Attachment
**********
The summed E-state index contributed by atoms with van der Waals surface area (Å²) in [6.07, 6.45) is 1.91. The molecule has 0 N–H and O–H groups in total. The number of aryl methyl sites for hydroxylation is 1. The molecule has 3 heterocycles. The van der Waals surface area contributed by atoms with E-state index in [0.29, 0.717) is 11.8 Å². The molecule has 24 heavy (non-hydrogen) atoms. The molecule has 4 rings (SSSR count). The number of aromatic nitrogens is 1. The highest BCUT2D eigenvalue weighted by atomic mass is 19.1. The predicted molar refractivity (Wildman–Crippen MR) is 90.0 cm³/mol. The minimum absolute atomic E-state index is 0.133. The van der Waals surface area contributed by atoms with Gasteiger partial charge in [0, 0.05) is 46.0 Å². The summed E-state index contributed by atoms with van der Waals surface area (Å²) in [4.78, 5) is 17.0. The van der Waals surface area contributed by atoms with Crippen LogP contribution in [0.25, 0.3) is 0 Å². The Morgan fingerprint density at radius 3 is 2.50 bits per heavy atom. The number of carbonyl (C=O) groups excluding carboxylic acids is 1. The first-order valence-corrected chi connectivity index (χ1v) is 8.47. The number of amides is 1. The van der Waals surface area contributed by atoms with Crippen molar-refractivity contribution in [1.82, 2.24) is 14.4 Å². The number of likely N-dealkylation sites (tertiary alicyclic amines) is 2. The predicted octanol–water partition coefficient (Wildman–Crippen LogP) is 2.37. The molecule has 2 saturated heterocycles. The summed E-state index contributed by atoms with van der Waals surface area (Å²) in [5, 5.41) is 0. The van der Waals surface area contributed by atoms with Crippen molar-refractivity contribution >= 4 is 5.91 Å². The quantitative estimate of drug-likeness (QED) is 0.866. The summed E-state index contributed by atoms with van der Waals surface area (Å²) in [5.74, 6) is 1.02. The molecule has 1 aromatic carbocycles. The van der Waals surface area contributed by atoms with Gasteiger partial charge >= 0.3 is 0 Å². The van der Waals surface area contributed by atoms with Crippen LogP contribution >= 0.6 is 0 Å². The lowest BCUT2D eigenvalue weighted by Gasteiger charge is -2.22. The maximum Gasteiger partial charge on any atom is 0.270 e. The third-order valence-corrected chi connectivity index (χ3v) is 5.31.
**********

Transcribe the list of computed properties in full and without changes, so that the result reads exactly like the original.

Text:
The summed E-state index contributed by atoms with van der Waals surface area (Å²) in [6.07, 6.45) is 1.91. The molecule has 0 N–H and O–H groups in total. The number of aryl methyl sites for hydroxylation is 1. The molecule has 3 heterocycles. The van der Waals surface area contributed by atoms with E-state index in [0.29, 0.717) is 11.8 Å². The molecule has 24 heavy (non-hydrogen) atoms. The molecule has 4 rings (SSSR count). The number of aromatic nitrogens is 1. The highest BCUT2D eigenvalue weighted by atomic mass is 19.1. The predicted molar refractivity (Wildman–Crippen MR) is 90.0 cm³/mol. The minimum absolute atomic E-state index is 0.133. The van der Waals surface area contributed by atoms with Gasteiger partial charge in [0, 0.05) is 46.0 Å². The summed E-state index contributed by atoms with van der Waals surface area (Å²) in [4.78, 5) is 17.0. The van der Waals surface area contributed by atoms with Crippen LogP contribution in [0.25, 0.3) is 0 Å². The Morgan fingerprint density at radius 3 is 2.50 bits per heavy atom. The number of carbonyl (C=O) groups excluding carboxylic acids is 1. The first-order valence-corrected chi connectivity index (χ1v) is 8.47. The number of amides is 1. The van der Waals surface area contributed by atoms with Crippen molar-refractivity contribution in [1.82, 2.24) is 14.4 Å². The number of likely N-dealkylation sites (tertiary alicyclic amines) is 2. The predicted octanol–water partition coefficient (Wildman–Crippen LogP) is 2.37. The molecule has 2 saturated heterocycles. The summed E-state index contributed by atoms with van der Waals surface area (Å²) in [5, 5.41) is 0. The van der Waals surface area contributed by atoms with Crippen molar-refractivity contribution >= 4 is 5.91 Å². The quantitative estimate of drug-likeness (QED) is 0.866. The summed E-state index contributed by atoms with van der Waals surface area (Å²) in [5.74, 6) is 1.02. The molecule has 1 aromatic carbocycles. The van der Waals surface area contributed by atoms with Gasteiger partial charge >= 0.3 is 0 Å². The van der Waals surface area contributed by atoms with Crippen LogP contribution >= 0.6 is 0 Å². The lowest BCUT2D eigenvalue weighted by Gasteiger charge is -2.22. The maximum Gasteiger partial charge on any atom is 0.270 e. The third-order valence-corrected chi connectivity index (χ3v) is 5.31.